Below is a Noorduyn Norseman VI, a Canadian built & designed bush plane.

Here is a Curtiss HS-2L. This aircraft was never intended to be a bush plane but once Canadians got a hold of this flying boat built for the US Navy in WWI, it was employed as one of Canada’s first bush planes after the armistice of WWI was signed.

Here is a rear side view of an A.E.G. G. IV, a German WWI bomber.

There you have it. I was not able to capture every aircraft in the museum due to time constraints, so another trip is in order.

All the photos were taken with the XP1, 35mm and with the Pro Neg Hi film simulation. With the low light and changing lighting conditions in the museum, i was constantly changing aperture to keep my shutter speed above 1/30. ISO was on auto, with the ceiling being 6400.


A.E.G. G.IV - History

Photograph:

Surviving AEG G.IV serial 574/18 on display in the Canada Aviation & Space Museum in Ottawa (David C Eyre)

Country of origin:

Description:

Long-range twin-engine medium bomber

Power Plant:

Two 194 kw (260 hp) Mercedes D,IVa six-cylinder liquid-cooled in-line engines

Specifications:

  • Wingspan: 18.40 m (60 ft 4¼ in)
  • Length: 9.70 m (31 ft 10 in)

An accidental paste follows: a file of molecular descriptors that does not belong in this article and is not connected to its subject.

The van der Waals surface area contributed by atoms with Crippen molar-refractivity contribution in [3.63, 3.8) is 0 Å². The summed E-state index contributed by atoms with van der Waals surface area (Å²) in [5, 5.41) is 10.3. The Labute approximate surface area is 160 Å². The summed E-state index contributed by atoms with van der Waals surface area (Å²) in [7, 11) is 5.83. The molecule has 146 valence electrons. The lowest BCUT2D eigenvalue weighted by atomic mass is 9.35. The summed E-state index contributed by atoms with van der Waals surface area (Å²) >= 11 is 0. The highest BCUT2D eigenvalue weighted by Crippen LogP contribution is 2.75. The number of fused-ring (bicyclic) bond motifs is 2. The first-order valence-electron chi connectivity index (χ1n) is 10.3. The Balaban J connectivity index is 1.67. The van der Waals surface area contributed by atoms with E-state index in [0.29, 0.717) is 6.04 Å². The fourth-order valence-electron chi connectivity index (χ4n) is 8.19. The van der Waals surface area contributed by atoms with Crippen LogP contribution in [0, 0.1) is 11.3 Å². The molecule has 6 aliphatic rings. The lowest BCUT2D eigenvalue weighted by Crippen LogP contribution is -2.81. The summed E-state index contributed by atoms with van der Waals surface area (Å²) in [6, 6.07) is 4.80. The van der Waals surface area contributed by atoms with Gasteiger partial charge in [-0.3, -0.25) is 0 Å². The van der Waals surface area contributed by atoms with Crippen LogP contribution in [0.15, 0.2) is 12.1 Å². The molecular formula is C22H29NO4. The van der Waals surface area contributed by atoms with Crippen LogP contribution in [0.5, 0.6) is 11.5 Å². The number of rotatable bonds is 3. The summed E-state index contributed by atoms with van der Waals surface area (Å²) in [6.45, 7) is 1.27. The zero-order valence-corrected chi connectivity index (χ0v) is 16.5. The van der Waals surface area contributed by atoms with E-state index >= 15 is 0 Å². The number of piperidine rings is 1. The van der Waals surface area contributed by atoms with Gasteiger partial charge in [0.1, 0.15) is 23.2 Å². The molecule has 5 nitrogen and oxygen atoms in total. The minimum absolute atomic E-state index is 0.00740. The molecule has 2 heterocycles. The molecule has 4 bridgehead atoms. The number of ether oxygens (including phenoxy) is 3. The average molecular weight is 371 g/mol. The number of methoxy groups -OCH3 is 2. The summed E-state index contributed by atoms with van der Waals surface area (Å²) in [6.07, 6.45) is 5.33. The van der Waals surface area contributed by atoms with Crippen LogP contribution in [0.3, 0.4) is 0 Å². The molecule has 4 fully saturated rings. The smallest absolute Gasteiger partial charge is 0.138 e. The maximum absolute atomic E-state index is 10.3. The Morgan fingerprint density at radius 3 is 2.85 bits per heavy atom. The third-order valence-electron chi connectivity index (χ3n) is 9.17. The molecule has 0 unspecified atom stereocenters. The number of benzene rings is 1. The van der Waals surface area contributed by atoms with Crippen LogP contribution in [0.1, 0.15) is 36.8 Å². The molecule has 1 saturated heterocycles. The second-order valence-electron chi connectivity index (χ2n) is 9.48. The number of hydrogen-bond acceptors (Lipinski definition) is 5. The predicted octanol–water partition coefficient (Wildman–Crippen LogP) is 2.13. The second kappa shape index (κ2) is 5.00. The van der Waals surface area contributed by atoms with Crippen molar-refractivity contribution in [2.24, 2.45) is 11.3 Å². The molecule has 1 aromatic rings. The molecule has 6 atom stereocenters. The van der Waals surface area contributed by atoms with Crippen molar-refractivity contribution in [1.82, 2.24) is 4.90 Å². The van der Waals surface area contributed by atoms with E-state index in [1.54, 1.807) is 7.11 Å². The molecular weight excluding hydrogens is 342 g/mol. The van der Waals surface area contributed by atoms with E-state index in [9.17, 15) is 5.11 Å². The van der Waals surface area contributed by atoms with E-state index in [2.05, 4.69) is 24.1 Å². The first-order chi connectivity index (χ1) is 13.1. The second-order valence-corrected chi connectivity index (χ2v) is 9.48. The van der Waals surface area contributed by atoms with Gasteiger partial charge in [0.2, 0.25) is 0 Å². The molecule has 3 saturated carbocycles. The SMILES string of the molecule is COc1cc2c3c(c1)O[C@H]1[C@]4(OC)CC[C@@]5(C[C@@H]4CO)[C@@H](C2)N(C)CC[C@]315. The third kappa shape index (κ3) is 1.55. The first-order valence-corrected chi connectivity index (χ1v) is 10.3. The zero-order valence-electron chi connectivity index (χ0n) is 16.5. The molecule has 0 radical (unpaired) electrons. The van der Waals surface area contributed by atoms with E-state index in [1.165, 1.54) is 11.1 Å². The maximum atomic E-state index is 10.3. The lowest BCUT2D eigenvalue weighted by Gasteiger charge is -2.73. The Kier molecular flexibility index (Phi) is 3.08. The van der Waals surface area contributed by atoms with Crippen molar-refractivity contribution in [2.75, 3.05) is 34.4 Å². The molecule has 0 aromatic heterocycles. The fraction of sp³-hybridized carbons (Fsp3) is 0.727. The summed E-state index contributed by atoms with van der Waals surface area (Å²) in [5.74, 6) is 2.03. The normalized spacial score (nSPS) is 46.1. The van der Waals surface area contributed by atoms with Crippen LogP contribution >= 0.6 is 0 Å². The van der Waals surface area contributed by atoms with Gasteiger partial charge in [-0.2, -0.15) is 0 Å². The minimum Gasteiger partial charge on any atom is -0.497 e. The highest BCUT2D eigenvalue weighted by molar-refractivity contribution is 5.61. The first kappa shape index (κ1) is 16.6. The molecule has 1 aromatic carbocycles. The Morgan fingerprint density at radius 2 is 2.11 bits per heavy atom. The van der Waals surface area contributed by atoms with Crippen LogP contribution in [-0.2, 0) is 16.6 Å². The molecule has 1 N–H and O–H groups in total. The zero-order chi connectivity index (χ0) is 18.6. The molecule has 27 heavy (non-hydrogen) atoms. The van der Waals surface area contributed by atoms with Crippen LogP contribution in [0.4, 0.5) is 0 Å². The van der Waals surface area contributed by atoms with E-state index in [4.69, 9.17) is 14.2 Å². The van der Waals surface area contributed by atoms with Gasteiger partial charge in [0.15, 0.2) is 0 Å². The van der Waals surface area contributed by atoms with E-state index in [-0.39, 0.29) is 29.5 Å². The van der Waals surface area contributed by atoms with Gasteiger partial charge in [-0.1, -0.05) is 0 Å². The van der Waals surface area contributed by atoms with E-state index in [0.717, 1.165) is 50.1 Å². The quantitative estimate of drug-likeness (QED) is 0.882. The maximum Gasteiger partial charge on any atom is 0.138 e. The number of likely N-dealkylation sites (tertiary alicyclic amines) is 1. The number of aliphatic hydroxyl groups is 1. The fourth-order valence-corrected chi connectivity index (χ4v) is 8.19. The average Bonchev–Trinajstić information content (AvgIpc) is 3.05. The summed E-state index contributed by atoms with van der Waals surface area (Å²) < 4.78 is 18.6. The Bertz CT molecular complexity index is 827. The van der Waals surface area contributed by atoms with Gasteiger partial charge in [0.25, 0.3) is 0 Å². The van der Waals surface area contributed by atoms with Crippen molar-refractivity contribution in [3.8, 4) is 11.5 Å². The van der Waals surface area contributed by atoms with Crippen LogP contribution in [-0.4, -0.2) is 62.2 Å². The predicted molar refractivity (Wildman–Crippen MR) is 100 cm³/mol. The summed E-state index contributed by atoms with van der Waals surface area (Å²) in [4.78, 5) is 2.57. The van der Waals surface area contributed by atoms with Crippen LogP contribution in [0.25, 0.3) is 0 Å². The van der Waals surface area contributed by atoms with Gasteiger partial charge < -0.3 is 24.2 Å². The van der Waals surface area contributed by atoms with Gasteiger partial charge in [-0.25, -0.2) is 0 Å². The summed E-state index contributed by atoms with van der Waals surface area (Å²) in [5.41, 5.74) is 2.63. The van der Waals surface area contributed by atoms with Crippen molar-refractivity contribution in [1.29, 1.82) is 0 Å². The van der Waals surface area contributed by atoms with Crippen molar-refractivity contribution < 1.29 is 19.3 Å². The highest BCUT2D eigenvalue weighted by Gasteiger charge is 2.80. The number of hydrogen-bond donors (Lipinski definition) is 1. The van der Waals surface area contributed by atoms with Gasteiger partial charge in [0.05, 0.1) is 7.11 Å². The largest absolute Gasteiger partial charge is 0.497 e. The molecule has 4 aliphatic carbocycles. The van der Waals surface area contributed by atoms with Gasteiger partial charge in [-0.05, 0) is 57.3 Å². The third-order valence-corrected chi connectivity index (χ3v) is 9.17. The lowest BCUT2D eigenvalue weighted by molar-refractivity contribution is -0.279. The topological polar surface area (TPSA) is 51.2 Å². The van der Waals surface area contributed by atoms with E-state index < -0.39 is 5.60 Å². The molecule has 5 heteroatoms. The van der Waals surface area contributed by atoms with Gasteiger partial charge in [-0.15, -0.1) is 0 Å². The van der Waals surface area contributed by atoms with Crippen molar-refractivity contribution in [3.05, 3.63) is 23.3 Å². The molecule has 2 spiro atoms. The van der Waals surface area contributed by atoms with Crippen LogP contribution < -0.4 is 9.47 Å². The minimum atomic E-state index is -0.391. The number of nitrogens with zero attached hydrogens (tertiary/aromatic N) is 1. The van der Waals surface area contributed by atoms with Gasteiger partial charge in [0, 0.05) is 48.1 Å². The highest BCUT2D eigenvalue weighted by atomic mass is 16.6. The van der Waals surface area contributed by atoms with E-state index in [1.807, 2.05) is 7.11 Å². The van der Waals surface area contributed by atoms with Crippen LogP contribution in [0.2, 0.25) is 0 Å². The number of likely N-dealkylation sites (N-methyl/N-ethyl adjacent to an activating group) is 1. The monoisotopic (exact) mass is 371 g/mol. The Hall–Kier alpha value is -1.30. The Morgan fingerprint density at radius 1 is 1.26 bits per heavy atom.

• Height: 3.90 m (12 ft 9⅝ in)
  • Wing area: 67 m² (675 sq ft)
  • Max speed: 165 km/h (103 mph)
  • Max speed at 1,534 m (5,000 ft): 145 km/h (90 mph)
  • Max speed at 2,743 m (9,000 ft): 138 km/h (86 mph)
  • Landing speed: 121 km/h (75 mph)
  • Service ceiling: 4,500 m (14,760 ft)
  • Climb to 1,000 m (3,280 ft): 5 mins
  • Endurance at full power: 3¼ hours
  • Endurance at cruising speed: 4 to 5 hours
  • Fuel capacity: 540 litres (119 Imp gals)
  • Empty weight: 2,400 kg (5,280 lb)
  • Loaded weight: 3,630 kg (7,986 lb)

History:

The AEG G.IV was designed and developed by Allgemeine Elektricitats-Gesellschaft [AEG] at a similar time to the Friedrichshafen and Gotha bombers and used the same engines but had a performance inferior to those aircraft. Be that as it may, it was placed in production and approximately 400 examples were delivered. It was basically a refinement of the G.I, G.II and G.III types which had been built in small numbers.